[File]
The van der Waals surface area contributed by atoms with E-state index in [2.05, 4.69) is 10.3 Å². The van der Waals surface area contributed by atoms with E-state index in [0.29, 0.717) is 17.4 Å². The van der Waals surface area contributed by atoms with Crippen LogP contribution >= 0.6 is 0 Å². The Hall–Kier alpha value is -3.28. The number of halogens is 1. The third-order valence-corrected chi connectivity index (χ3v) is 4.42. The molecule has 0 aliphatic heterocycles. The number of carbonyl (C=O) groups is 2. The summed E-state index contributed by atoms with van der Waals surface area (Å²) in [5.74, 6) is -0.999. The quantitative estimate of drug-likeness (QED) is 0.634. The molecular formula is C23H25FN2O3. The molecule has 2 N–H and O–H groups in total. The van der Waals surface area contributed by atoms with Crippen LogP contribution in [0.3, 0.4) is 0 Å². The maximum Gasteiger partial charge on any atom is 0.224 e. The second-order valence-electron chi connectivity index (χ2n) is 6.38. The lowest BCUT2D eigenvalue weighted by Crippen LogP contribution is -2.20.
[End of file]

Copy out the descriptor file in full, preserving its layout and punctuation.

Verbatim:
The van der Waals surface area contributed by atoms with E-state index in [2.05, 4.69) is 10.3 Å². The van der Waals surface area contributed by atoms with E-state index in [0.29, 0.717) is 17.4 Å². The van der Waals surface area contributed by atoms with Crippen LogP contribution >= 0.6 is 0 Å². The Hall–Kier alpha value is -3.28. The number of halogens is 1. The third-order valence-corrected chi connectivity index (χ3v) is 4.42. The molecule has 0 aliphatic heterocycles. The number of carbonyl (C=O) groups is 2. The summed E-state index contributed by atoms with van der Waals surface area (Å²) in [5.74, 6) is -0.999. The quantitative estimate of drug-likeness (QED) is 0.634. The molecular formula is C23H25FN2O3. The molecule has 2 N–H and O–H groups in total. The van der Waals surface area contributed by atoms with Crippen LogP contribution in [0.3, 0.4) is 0 Å². The maximum Gasteiger partial charge on any atom is 0.224 e. The second-order valence-electron chi connectivity index (χ2n) is 6.38. The lowest BCUT2D eigenvalue weighted by Crippen LogP contribution is -2.20.